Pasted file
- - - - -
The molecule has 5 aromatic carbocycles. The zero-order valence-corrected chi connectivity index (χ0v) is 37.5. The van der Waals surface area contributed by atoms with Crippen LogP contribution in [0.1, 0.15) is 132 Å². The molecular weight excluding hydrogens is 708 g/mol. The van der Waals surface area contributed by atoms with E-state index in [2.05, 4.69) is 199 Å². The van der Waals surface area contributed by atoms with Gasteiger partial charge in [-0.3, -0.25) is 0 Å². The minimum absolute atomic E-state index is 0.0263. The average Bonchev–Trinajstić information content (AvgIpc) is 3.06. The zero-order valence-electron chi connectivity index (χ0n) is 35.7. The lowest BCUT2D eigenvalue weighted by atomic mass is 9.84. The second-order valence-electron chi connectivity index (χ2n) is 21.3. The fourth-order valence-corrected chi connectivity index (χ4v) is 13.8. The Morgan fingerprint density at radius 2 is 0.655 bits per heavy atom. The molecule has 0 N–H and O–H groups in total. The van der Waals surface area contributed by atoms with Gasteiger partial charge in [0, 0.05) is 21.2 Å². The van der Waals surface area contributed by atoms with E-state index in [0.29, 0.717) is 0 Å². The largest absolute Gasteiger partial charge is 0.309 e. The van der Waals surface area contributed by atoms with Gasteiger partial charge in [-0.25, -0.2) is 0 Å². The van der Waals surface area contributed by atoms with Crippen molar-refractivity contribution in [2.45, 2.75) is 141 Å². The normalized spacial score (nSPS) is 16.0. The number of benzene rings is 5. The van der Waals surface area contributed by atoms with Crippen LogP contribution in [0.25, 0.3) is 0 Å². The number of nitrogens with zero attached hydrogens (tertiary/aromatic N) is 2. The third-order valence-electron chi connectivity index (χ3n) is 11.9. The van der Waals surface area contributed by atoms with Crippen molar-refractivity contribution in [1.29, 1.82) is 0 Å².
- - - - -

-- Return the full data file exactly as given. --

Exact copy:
The molecule has 5 aromatic carbocycles. The zero-order valence-corrected chi connectivity index (χ0v) is 37.5. The van der Waals surface area contributed by atoms with Crippen LogP contribution in [0.1, 0.15) is 132 Å². The molecular weight excluding hydrogens is 708 g/mol. The van der Waals surface area contributed by atoms with E-state index in [2.05, 4.69) is 199 Å². The van der Waals surface area contributed by atoms with Gasteiger partial charge in [-0.3, -0.25) is 0 Å². The minimum absolute atomic E-state index is 0.0263. The average Bonchev–Trinajstić information content (AvgIpc) is 3.06. The zero-order valence-electron chi connectivity index (χ0n) is 35.7. The lowest BCUT2D eigenvalue weighted by atomic mass is 9.84. The second-order valence-electron chi connectivity index (χ2n) is 21.3. The fourth-order valence-corrected chi connectivity index (χ4v) is 13.8. The Morgan fingerprint density at radius 2 is 0.655 bits per heavy atom. The molecule has 0 N–H and O–H groups in total. The van der Waals surface area contributed by atoms with Gasteiger partial charge in [0, 0.05) is 21.2 Å². The van der Waals surface area contributed by atoms with E-state index in [0.29, 0.717) is 0 Å². The largest absolute Gasteiger partial charge is 0.309 e. The van der Waals surface area contributed by atoms with Gasteiger partial charge in [-0.25, -0.2) is 0 Å². The van der Waals surface area contributed by atoms with Crippen molar-refractivity contribution in [2.45, 2.75) is 141 Å². The normalized spacial score (nSPS) is 16.0. The number of benzene rings is 5. The van der Waals surface area contributed by atoms with Crippen LogP contribution in [0.25, 0.3) is 0 Å². The number of nitrogens with zero attached hydrogens (tertiary/aromatic N) is 2. The third-order valence-electron chi connectivity index (χ3n) is 11.9. The van der Waals surface area contributed by atoms with Crippen molar-refractivity contribution in [1.29, 1.82) is 0 Å².